You should also check out the latest version of the PBR node group here: https://jtheninja.wordpress.com/2016/09/18/simple-pbr-v5/
Substance Painter is a powerful physically-based (PBR) texturing tool. It’s primarily aimed at game use (for now…), but you can easily make use of its output in Cycles. In this tutorial, I’m going to show you how to do that.
To start, I’ve given everyone’s favorite monkey an interesting paint job using the default color, height, roughness, and metallic channels.
First order of business is to export these for Blender. Hit File > Export, and just use the default “Document Channels + Normal” preset.
Now let’s look at our shader in Cycles. We’ll start by making the simplest, most standard physical shader, a diffuse/glossy mix with fresnel.
NOTE: Some people like to use the layer weight node instead of the fresnel node. If that’s you, go right ahead. I’m just using the fresnel node here for simplicity.
Our first channel to deal with is base color. There’s not much to this one. We have a base color image, we’ll just load it and plug it into the diffuse BSDF’s color slot.
Our next texture if the roughness map. As you might have guessed, we’re connecting it to the roughness inputs on both the diffuse and glossy nodes. However, there’s a couple things we need to set to make sure Cycles interprets the map correctly. The first is to change the node from “color” to “non-color data” (as that is what the roughness map is). Any channel that is not set as “sRGB” in substance painter should be loaded as non-color data. Here we see that base color is sRGB (and thus should be loaded as color), but the rest of our channels are luminance (marked with an “L”), so they should be loaded as non-color data.
The other thing we need to do is square the roughness value to match the range between SP and Cycles. To do that, add a math node, set it to “power”, connect your roughness map to the top slot, and set the bottom slot to “2.0”.
Let’s check how it looks so far:
Ok, it’s a start. The colors are right at least. Now let’s deal with that height channel. There’s a few different ways to do that:
Height Method 1: Bump Node
One obvious way to handle the height channel is to do what SP shows it as: load the height texture and stick it in as a bump map. To do that, we’ll pass it through the bump node and attach that to our normal inputs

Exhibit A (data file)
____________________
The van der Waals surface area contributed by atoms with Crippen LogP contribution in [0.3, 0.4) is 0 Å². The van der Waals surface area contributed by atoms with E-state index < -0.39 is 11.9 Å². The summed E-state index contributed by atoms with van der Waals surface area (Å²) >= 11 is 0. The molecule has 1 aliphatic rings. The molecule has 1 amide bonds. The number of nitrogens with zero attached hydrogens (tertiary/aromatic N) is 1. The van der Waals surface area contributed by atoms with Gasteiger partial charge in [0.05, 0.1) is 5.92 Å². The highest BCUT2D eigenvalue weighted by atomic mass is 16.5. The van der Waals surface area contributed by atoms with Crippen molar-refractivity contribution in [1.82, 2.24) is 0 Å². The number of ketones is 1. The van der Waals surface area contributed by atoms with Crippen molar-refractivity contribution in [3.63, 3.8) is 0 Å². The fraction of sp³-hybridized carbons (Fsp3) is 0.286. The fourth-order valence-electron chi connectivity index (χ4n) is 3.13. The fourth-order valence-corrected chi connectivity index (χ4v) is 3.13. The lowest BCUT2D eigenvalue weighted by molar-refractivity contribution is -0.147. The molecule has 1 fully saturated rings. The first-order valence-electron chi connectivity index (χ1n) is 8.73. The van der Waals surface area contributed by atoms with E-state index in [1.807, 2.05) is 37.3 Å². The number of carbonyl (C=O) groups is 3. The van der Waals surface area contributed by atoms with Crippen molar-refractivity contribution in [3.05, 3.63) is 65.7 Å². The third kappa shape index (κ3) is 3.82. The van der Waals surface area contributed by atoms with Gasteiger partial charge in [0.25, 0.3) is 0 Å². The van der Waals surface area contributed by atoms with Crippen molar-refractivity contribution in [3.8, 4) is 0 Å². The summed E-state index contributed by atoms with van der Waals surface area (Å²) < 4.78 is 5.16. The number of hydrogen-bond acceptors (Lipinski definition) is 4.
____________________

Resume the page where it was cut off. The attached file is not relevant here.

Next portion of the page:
This works ok, but you often need to fine-tune the bump strength, and if you have a normal map for your object, we have to add more spaghetti (and load another texture) to integrate the two. There’s a better way, namely…
Height Method 2: The Normal OpenGL output
Substance Painter can generate a number of “converted” texture maps. One of which is the “Normal OpenGL” channel, which generates an OpenGL-style tangent-space normal map using the height channel and the object’s normal map (if it has one). We can attached it with the normal map node, like usual.
Let’s try that:
Perfect! Works right out of the box! In this case, our object didn’t have a baked normal map in Substance Painter. But in case it did (such as baked sculpting detail) the normal map will contain that as well as your height painting, so you don’t need to do anything else to connect the two.
Optional Height Method 3: The Displacement Output (Which Doesn’t Work Right)
There’s one more method you can do. It doesn’t really behave the way it should since it relies on an unfinished feature in Cycles, but you can instead attach the height map to the displacement output. If you don’t turn on experimental features, this has basically the same result as the bump node method. However, if you enable experimental and change the displace mode to “both” (aka, auto-bump), Cycles will displace the vertices of the mesh as best it can to fit the height map, then adjust the normals to fit the rest of the way.
It’s kind of cool, but again, this is an UNFINISHED FEATURE of Cycles that DOES NOT WORK QUITE RIGHT. (don’t enable subdiv, trust me). It’s probably best you just forget I mentioned this and use the normal map method.
Ok, one more channel. This one gets a bit complicated. Up until now, our shader has been a simple dielectric shader. We now need to introduce an alternate shading path for metal, and use the metallic map to blend between them. To do this, you are going to add a mix node at the end of the chain, attach your metallic map to the mix factor, then put an extra glossy BSDF on the second input, and attach your base color, rough (from the power node) and normal (from the normal map node) to this glossy BSDF.
I’ve highlighted our newly added nodes in red. Areas that are dark in the metallic map will use our diffuse/glossy fresnel mix we created earlier. Areas that are bright in the metallic map will shift over to this glossy-only shader. Since metals have colored reflections, we attach the base color to the glossy-color input here, unlike our other glossy BSDF on the dielectric side. Since roughness and normals are shared, we use the squared-roughness and normals just like on our other BSDF nodes.
Here is our final monkey!
This shader setup is just the very basic elements required to translate the shader. There are numerous other effects you can add. For example, some people like the look of metal shaders that blend two glossy BSDFs at slightly different roughness. You can add that in to your shader (use an extra math node to scale your roughness map). Some people prefer to use the layer weight node instead of fresnel. It’s all up to you, feel free to experiment!
You can make a node group out of your shading nodes here (minus the image textures) so you don’t have to set this up all over again for every material. Or you can just use mine. Grab it in this post: https://jtheninja.wordpress.com/2016/09/18/simple-pbr-v5/